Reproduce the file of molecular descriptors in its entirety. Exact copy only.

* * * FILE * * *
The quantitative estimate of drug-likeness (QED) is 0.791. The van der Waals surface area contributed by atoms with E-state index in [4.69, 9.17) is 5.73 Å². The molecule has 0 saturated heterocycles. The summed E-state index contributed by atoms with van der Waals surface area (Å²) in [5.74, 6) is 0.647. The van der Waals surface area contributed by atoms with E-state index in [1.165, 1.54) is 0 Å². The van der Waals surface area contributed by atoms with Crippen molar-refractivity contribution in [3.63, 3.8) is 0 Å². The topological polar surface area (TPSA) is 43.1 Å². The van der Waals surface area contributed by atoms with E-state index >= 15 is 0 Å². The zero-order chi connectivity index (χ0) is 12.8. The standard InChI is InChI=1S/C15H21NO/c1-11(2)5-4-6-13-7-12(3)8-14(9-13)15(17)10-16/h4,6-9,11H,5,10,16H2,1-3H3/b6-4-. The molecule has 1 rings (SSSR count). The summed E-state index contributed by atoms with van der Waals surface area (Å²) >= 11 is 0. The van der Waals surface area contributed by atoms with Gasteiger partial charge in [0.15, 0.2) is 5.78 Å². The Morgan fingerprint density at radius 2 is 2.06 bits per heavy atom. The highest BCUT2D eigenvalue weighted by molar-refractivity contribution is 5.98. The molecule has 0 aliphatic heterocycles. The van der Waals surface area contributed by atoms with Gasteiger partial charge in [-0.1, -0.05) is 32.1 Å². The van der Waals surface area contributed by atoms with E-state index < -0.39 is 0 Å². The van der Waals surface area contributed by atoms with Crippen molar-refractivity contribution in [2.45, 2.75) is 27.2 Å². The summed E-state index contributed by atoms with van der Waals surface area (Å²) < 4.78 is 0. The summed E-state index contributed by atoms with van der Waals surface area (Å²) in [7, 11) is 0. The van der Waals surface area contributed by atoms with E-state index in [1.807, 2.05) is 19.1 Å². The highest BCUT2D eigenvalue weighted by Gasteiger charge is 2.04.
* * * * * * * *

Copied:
The quantitative estimate of drug-likeness (QED) is 0.791. The van der Waals surface area contributed by atoms with E-state index in [4.69, 9.17) is 5.73 Å². The molecule has 0 saturated heterocycles. The summed E-state index contributed by atoms with van der Waals surface area (Å²) in [5.74, 6) is 0.647. The van der Waals surface area contributed by atoms with E-state index in [1.165, 1.54) is 0 Å². The van der Waals surface area contributed by atoms with Crippen molar-refractivity contribution in [3.63, 3.8) is 0 Å². The topological polar surface area (TPSA) is 43.1 Å². The van der Waals surface area contributed by atoms with E-state index >= 15 is 0 Å². The zero-order chi connectivity index (χ0) is 12.8. The standard InChI is InChI=1S/C15H21NO/c1-11(2)5-4-6-13-7-12(3)8-14(9-13)15(17)10-16/h4,6-9,11H,5,10,16H2,1-3H3/b6-4-. The molecule has 1 rings (SSSR count). The summed E-state index contributed by atoms with van der Waals surface area (Å²) >= 11 is 0. The van der Waals surface area contributed by atoms with Gasteiger partial charge in [0.15, 0.2) is 5.78 Å². The Morgan fingerprint density at radius 2 is 2.06 bits per heavy atom. The highest BCUT2D eigenvalue weighted by molar-refractivity contribution is 5.98. The molecule has 0 aliphatic heterocycles. The van der Waals surface area contributed by atoms with Gasteiger partial charge in [-0.1, -0.05) is 32.1 Å². The van der Waals surface area contributed by atoms with E-state index < -0.39 is 0 Å². The van der Waals surface area contributed by atoms with Crippen molar-refractivity contribution in [2.45, 2.75) is 27.2 Å². The summed E-state index contributed by atoms with van der Waals surface area (Å²) < 4.78 is 0. The summed E-state index contributed by atoms with van der Waals surface area (Å²) in [7, 11) is 0. The van der Waals surface area contributed by atoms with E-state index in [1.807, 2.05) is 19.1 Å². The highest BCUT2D eigenvalue weighted by Gasteiger charge is 2.04.